The early morning and evening shallow water fishing for a mix of Striped Bass and Speckled Trout continues to be good this week during periods of good tidal flow with a high tide being the best. The success rate on Speckled Trout really picks up south of the Choptank River as does the chance of catching a red drum within the 18″ to 27″ slot size. Most fishermen are casting a variety of swim shads and topwater lures but the white Gulp Mullet tends to stand out for the Speckled Trout and Red Drum. Some enterprising fishermen have been live lining Spot in some of the fast moving guts and channel areas in the eastern lower bay region and catching some bragging size Speckled Trout or as they are called down south, “Gator Trout”.Bottom fishing for a mix of croaker, Spot and White Perch has been good in the middle and lower bay regions. Most of the best action is taking place in the lower sections of the tidal rivers in the channel areas. Baits such as peeler crab, squid, bloodworms and shrimp have been popular baits. Fishermen are reporting there are lots of croakers to be caught but unfortunately many are 9″ or less and 10″ to 13″ seems to be the most common “keeper” size; once and a while fishermen are treated to a 17″ croaker which of course invokes memories of years past when we all enjoyed those large croakers. A few flounder are showing up along hard channel edges around Point Lookout and the Tangier Sound area and Speckled Trout can also be part of the mix.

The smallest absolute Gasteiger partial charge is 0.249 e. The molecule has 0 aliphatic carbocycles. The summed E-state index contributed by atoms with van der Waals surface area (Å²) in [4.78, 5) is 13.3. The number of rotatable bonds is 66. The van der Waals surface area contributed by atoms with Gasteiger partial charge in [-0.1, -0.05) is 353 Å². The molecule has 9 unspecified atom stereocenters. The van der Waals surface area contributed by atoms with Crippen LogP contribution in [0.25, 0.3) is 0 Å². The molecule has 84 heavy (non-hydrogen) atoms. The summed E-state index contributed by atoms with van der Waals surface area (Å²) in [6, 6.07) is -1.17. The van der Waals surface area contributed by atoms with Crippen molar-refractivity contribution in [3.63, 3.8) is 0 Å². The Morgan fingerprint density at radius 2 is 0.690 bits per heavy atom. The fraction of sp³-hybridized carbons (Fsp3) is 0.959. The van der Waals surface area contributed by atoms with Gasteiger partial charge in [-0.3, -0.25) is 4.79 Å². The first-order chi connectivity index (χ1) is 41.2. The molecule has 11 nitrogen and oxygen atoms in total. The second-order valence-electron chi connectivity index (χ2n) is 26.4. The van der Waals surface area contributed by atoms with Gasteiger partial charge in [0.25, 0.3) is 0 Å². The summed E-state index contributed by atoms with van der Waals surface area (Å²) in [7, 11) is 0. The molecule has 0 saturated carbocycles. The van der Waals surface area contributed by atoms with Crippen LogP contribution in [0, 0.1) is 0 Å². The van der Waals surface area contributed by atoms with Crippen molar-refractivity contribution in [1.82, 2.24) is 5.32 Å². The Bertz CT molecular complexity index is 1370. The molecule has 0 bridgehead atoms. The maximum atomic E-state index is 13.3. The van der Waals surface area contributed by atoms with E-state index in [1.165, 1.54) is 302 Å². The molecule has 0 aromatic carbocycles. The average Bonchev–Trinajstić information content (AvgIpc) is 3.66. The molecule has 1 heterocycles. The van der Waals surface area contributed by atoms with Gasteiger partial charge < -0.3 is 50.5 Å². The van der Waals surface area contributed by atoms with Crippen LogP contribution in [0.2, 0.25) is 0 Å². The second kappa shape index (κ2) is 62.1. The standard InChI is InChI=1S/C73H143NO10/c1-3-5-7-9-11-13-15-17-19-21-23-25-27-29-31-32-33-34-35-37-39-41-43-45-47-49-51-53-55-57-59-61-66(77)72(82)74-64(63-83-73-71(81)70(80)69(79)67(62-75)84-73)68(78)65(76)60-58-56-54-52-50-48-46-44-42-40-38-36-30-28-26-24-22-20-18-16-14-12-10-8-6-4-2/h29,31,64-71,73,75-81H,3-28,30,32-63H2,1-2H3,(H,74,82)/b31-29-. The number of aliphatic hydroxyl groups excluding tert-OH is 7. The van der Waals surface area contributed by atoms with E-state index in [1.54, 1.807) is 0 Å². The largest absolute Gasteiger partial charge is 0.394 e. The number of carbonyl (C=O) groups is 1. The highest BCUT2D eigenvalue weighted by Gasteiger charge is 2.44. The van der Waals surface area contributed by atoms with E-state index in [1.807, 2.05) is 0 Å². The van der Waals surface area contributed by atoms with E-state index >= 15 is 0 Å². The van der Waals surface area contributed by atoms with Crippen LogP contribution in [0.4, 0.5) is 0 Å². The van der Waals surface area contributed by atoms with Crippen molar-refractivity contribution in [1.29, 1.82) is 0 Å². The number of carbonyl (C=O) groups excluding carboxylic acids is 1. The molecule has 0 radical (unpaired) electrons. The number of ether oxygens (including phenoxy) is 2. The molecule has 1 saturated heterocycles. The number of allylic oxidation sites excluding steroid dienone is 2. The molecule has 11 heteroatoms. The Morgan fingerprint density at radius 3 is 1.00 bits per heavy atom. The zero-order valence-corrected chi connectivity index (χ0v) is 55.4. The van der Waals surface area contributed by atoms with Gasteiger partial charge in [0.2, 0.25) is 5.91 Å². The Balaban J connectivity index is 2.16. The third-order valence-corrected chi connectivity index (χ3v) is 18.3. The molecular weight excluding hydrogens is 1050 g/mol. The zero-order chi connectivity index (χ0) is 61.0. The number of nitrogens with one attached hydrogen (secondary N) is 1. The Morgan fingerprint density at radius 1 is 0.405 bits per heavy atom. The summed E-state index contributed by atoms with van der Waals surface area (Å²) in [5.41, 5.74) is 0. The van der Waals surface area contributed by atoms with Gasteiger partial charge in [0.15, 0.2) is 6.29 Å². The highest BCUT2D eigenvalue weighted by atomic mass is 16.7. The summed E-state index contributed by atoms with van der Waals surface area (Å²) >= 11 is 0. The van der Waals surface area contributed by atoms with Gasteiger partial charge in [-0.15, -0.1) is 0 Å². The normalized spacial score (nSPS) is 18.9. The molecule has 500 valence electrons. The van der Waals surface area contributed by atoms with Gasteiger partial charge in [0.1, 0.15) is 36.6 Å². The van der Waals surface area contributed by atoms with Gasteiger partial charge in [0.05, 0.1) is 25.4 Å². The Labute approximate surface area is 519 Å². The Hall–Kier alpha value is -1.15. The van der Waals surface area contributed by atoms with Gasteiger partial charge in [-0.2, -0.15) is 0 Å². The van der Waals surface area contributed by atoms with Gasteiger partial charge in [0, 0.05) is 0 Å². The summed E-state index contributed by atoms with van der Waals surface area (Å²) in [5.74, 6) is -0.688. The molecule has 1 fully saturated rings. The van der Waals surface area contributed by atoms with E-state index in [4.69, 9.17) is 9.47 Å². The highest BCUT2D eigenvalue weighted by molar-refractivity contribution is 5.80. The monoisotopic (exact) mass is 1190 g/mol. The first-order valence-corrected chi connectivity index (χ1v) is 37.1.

Recreational crabbers are reporting fair to good crabbing in the middle and lower regions of the bay and most often success tends to lean more towards fair. Crabbers are reporting a lot of crabs that are missing the legal mark by less than an inch and it would appear that those folks purchasing crabs for the Fourth of July will see Number One crabs measuring at 5-1/2″. Recreational crabbers will be allowed to crab on July 3rd which is a Wednesday this year. Rich Watts took his wife and daughter out crabbing recently in the Miles River and reported a lot of 5″ to 51/2″ crabs which they threw back and held out for a couple dozen jumbo sized beauties such as these being held up for the camera.

Photo By Rich Watts

Photo By Rich Watts


Freshwater fishermen in the western region are enjoying good fishing for Smallmouth Bass in Deep Creek Lake and the upper Potomac River this week. Most fishermen are casting tubes and crankbaits with good success. They do report that most of the Smallmouth Bass are in the 14″ size range but there is plenty of action. Largemouth Bass present good fishing opportunities in Deep Creek Lake and other lakes and ponds within the region and let us not forget the feisty Bluegill Sunfish. Trout fishing in the trout management areas can offer some wonderful fly fishing opportunities this time of the year with various dry flies and terrestrial flies.